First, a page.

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nor the manner how. So in religion. If you behold a person exhibiting love, joy, peace, long suffering, gentleness, goodness, faith, meekness, temperance, you know that his infirmities have received help from the holy spirit. And just so far as this influence produces these christian fruits, just so far it is instrumental in our salvation, and no farther.

4. Our heavenly Father saves us through the instrumentality of the christian ministry. But how does the minister of Christ effect our salvation? By inducing us to forsake and avoid sin; to acquire and maintain holiness. And by what means does he accomplish these objects? Ask those pious believers who readily ascribe their salvation to the instrumentality of their pastors. They will frankly confess, that their attention was first awakened to the claims of religion, by some rational, affecting or persuasive discourse. Or they will freely admit, that they were first excited to duty by the conversation of their religious teacher, either in public or private, either at the bed of sickness, in the hour of death, or at the house of affliction. There are others indeed in almost every society, who will not acknowledge that they have received any perceptible benefit from the christian ministry.

But is there not reason to believe, that they have been imperceptibly deterred from many vain thoughts and sinful desires, from many unkind remarks and cruel accusations, from many vicious practices and wicked habits, by hearing the weekly sound of the everlasting gospel? Is there not reason to believe, that they have also been excited, in the same way, to cherish good feelings, to cultivate amiable dispositions, to exhibit benevolent sympathies, and to perform righteous actions? You can judge fairly of the saving effects of preaching, only by comparing the intellectual and moral state of a whole congregation, where no christian instructions have

lately been dispensed, with one which has long enjoyed the blessings of religious institutions. Whenever this is done candidly, you will be convinced, that the constant warnings against wickedness, the continual recommendations of righteousness, the unceasing proclamation of the love of God and the claims of Christ, and the ever ascending spiritual devotion, have a direct and powerful tendency to elevate the tone of moral feeling and character. And the principal reason that more apparent good is not effected, must be found in the hearers. The apostle fully confirms the truth of this assertion. For unto us was the gospel preached as well as unto them; but the word preached did not profit them, not being mixed with faith in them that heard it.” This must ever be the case so long as men are free agents. Their improvement from preaching must depend on their own exertions, in connexion with the promised blessing. Yes; you may attend church on every returning sabbath; you may have the most eloquent preacher in christendom; you may hear the whole counsel of God declared from week to week and from year to year; and unless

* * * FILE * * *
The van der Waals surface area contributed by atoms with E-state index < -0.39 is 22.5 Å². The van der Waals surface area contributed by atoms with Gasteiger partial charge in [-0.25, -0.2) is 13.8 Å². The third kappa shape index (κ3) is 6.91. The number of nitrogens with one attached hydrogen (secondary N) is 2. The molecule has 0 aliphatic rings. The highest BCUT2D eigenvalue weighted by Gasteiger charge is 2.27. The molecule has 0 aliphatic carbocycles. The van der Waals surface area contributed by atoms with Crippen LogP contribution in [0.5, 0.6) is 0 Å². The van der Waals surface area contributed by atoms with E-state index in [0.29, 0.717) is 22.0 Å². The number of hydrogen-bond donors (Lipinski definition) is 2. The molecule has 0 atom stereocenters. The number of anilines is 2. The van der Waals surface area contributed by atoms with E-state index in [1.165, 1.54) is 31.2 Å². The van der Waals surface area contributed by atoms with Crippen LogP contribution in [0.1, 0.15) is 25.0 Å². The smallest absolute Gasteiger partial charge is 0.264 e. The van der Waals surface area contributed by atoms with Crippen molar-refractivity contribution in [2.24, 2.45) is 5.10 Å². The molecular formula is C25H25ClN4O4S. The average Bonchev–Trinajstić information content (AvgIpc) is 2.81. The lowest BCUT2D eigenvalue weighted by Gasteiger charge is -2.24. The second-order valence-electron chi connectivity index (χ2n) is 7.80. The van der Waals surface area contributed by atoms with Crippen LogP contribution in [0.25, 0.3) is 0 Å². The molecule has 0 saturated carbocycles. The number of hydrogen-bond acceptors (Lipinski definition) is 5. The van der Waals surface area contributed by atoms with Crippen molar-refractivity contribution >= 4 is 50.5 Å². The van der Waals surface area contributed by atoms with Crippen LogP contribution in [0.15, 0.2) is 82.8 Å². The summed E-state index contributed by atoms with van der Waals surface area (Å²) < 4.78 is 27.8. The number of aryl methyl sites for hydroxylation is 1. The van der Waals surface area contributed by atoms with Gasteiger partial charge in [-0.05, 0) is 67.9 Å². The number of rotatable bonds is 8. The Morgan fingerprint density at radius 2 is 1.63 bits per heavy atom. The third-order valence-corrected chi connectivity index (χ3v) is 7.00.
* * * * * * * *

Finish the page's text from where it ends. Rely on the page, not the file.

listen to the truths of religion, and bring them home to your minds and consciences, and strive to reduce them to practice, you can reap but little benefit from the christian ministry; for this instrument will save you just so far as it makes you good, and no farther.

5. Our heavenly Father saves us through the instrumentality of the events of his providence. These are of two kinds, joyous and grievous. Both are wisely designed to lead his intelligent children to consideration and obedience. This is clearly taught in various passages of scripture. But how do the events of providence effect our salvation? By leading us to self-examination and self-improvement. Prosperity is admirably adapted to excite our gratitude to our heavenly Benefac

tor, and encourage unreserved obedience to his holy laws. No doubt many may be found in every religious denomination, on whom the goodness of God has exerted its saving influence. But I fear the pleasing events of life have corrupted a still larger number, and rendered them more thoughtless and worldly minded, more covetous and depraved. On the other hand, adversity has produced an abundant harvest of holiness. The afflictive events of providence have probably awakened the attention of more persons to the concerns of religion, than any other cause whatever. You find some in almost every church who were first moved to commence the work of salvation, by some disappointment, desertion or suffering; by the loss either of health or friends or property. But affliction has not uniformly produced holy fruits. Many have been hardened by their trials, and made more depraved and wretched. This must continue to be the case so long as we remain free agents. Our Father designs our best good in all the events of his providence. We have power, either to improve them to our salvation, or to misimprove them to our condemnnation. Our interest, our duty, and our happiness coincide. Let no one then be so simple as to think he shall be always sure of happiness, without personal holiness, because he now receives a large share of temporal blessings. For unless he faithfully improves all his talents, they will hereafter swell the fountain of his misery. Neither let any one believe that he is sure of future felicity, simply because he is afflicted while on earth. No. You may see every hope of your soul blasted; you may be deserted by every mortal friend; you may be tormented with every bodily disease; you may be stripped of every earthly comfort; and if your trials render you more peevish, repining and rebellious, they will assuredly increase your guilt, your wretched